She didn’t need an excuse to go out that night.
For the four months she’d been in America, she went out most every weekend night.
But June 21 is Summer Solstice. The Americans might think nothing of it. But back in Sweden, the sun is as high in the sky as it ever gets. The day is a robust 18 hours long. Tradition calls for celebration. Party harder. Drink heavier. Dance longer.
Solstice. Feast of Epona. Litha. Vestalia. Midsommer. When the little girls in Skillingaryd dance around the Maypoles, pick flowers in the meadows, and put them under their pillows so they can dream that night about the man they will one day marry.
For the first part of that night back in 1996, 20-year-old Karina Holmer, who had come to Boston from Sweden to work as a nanny, donned a shiny gray sweater and tight shiny-silver pants, and went to Club Zanzibar on Boylston Place.
There she drank. She danced. She sang. She passed out on the bathroom floor. That was the first half of the night.
The next half of the night she was tortured, killed, and sawed in two. The top half of her body left in a dumpster in the Fenway. The bottom half deposited god knows where.
Karina Holmer came to Massachusetts for a better life and a better party. She wound up in two pieces.
Forty-nine years earlier, Elizabeth Short left Massachusetts for a better life and a better party in Hollywood. She wound up in two pieces too.
Elizabeth Short’s tale is by far the more famous. That’s because Short was the Black Dahlia, titular subject of James Ellroy’s noir classic, of “true Hollywood stories” and “unsolved mysteries.” Dahlia gets fan Web sites, videogames, and an Australian swing band named after her. This week, she’s getting a feature film directed by Brian DePalma with the tagline: “Inspired by the most notorious unsolved murder in California history” (presupposing that we all know OJ killed Nicole and Ron). She gets commercials airing in prime time and a wide release. She gets the fame she was looking for when she first went to Hollywood.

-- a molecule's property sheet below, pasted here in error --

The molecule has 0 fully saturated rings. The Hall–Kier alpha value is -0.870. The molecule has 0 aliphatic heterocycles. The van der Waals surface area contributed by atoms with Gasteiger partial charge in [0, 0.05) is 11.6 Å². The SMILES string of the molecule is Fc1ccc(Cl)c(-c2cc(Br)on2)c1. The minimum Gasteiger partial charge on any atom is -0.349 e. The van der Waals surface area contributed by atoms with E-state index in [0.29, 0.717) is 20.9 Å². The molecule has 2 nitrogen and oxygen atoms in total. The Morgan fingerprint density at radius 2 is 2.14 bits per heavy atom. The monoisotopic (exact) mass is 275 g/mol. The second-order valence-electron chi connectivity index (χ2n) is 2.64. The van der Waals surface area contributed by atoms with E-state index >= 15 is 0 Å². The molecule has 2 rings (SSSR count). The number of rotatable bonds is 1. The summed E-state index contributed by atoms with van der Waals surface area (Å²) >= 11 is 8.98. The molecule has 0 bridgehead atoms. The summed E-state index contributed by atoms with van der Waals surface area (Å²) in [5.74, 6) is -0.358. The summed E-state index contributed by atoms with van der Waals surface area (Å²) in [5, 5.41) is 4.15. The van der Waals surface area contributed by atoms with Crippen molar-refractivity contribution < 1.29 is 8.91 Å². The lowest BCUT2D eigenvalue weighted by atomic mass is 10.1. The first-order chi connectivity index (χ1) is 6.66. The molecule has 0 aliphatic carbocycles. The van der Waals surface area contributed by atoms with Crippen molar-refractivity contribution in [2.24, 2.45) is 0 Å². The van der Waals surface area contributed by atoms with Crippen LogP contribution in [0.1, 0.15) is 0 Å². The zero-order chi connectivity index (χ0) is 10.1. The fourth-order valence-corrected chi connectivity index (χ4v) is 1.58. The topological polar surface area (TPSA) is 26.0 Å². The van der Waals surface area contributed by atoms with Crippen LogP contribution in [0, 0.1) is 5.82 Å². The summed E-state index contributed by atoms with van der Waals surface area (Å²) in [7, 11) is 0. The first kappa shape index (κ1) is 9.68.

All Karina got was an answer on Jeopardy: “Boston cops were baffled by the murder of Karina Holmer, a Swede working as this French-named type of domestic.”
Stick around and I’ll give you the question.
The murder of the Black Dahlia put a chokehold on the darker imaginations of Los Angelenos, who in the late ’40s were just starting to realize that Gary Cooper, Jimmy Stewart, and Jack Webb were not going to save them from the sprawling dystopia their city had become.
An unremarkable woman, with just-this-side-of-movie-star looks, Dahlia was a lazy, sickly soul who always dressed in black, hung out in bars and drugstores, and earned her living getting handouts from friends and strangers. She wasn’t a whore (as early accounts portrayed her), but she would bed down with strangers. And if they gave her a few greenbacks, so be it. But in death, she became a legend. The original cautionary tale of Hollywood’s busted dreams (leaving aside the Fatty Arbuckle scandal).